The bottom line is that we keep finding all these lame reasons for not protecting our country. If we don't secure our nation, there will soon be nothing left to secure.

##That's my opinion##


Beth said...

Truly, why are basic ideas that make a whole lot of sense dismissed? Do people think doing nothing is the answer?

Anonymous said...

And, as we all know, there is no such thing as counterfeit money. So this ID will never be faked either. Money WELL spent :)

Beth said...

So you want to prove my point Anonymous and just do nothing? Could you explain the value in doing nothing?

Using your argument then should we not use money anymore since it can be counterfeited?

Anonymous said...

Beth - good job of missing the point. Are we insisting on improving money security by forcing everyone to carry and use a national ID card every time we use money? That would be a good analogy. Remember that study done on one airport security measure that showed it was totally worthless, and a Homeland Security spokesperson said security was too important to worry about whether the measure works or not.
How about starting with some measures that Israel uses. Proven to work, don't require new bureaucracies and more taxes.

Beth said...

Anon- I am open to new ideas, I was just getting the impression that you felt we shouldn't consider doing anything that could help with making our country more secure.

Anonymous said...

Until the government gets serious about national security anything they offer is either a placebo, or a way for bureaucracies to get things on their "wish list". Before 9/11 the hijackers were reported to the feds - and nothing was done. Currently, no more than 2 or 3 people of any ethnic/national group can be checked at airports - to do otherwise is not politically correct and may offend. So, after 3 young men from the Middle East go through, the officials will now concentrate on Lutheran grandmothers of Scandinavian background:)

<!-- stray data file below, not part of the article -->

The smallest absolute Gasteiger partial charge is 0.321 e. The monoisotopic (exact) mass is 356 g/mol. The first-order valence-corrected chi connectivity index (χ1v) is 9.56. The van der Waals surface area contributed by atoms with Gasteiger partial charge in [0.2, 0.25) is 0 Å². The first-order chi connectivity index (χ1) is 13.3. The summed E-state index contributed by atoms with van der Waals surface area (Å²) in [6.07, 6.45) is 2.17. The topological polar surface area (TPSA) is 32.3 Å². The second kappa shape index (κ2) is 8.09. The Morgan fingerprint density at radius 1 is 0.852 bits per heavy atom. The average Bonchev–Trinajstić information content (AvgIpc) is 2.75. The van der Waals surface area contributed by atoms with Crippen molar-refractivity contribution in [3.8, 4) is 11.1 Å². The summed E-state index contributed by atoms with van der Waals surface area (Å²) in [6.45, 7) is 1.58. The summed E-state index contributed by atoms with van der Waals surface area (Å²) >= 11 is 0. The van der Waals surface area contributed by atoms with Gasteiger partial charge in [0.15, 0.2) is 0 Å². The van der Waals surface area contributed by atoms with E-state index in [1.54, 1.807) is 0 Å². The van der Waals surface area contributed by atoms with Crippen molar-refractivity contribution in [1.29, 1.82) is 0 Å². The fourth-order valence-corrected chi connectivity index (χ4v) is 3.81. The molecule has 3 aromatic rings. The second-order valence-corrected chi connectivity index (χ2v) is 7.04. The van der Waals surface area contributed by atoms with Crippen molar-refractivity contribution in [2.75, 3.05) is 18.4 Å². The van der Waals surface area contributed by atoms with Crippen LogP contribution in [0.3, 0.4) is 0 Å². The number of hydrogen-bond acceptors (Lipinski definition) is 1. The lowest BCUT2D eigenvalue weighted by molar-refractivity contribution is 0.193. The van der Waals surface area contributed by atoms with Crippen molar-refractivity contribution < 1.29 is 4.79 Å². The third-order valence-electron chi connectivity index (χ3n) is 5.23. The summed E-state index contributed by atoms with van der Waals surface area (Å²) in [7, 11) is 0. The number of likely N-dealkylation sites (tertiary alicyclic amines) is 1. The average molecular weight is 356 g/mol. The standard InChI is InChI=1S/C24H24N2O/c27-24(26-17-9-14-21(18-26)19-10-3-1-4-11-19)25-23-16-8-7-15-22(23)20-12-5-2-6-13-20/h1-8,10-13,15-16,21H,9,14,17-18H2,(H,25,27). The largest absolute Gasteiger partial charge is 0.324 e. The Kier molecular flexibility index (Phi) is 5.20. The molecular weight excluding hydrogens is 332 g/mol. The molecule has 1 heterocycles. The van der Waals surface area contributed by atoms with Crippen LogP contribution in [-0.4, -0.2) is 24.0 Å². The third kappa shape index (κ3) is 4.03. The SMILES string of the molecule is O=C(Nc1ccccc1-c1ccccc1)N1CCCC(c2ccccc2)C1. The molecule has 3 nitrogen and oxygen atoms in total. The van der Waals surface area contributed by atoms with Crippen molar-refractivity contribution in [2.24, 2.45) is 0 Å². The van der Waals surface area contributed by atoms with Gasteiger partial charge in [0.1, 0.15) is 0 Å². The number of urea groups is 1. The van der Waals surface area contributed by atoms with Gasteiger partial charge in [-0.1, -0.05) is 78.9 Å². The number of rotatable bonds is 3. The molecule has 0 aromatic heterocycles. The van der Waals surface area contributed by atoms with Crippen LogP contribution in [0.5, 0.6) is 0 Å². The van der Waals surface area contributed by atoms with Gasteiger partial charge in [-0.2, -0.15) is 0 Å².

First, do no harm. Time, money, and effort spent chasing useless solutions will increase our exposure to threats by delaying effective programs. That's the category this national id fits into. The 9/11 hijackers already had multiple ids provided to them. Adding another one won't stop them.

Second, avoid the "we've got to do something/anything NOW" mentality. That's what motivates lynch mobs.

Look to countries that have been combating terrorists for longer than we've been aware of them. That's why I mention Israel. There are other countries, but those governments are such that they can use measures we won't use.

If you grow up in snake country, you are taught what to look for, how to avoid them, and what to do if you get bit because you weren't paying attention. I think something similar would work - as long as we don't worry too much about hurting the feelings of terrorists.

Beth said...

Amen to your last statement!

Makes sense, not to recreate the wheel so to speak in dealing with security. But we do have entities such as the ACLU that will fight the sort of stuff that can help.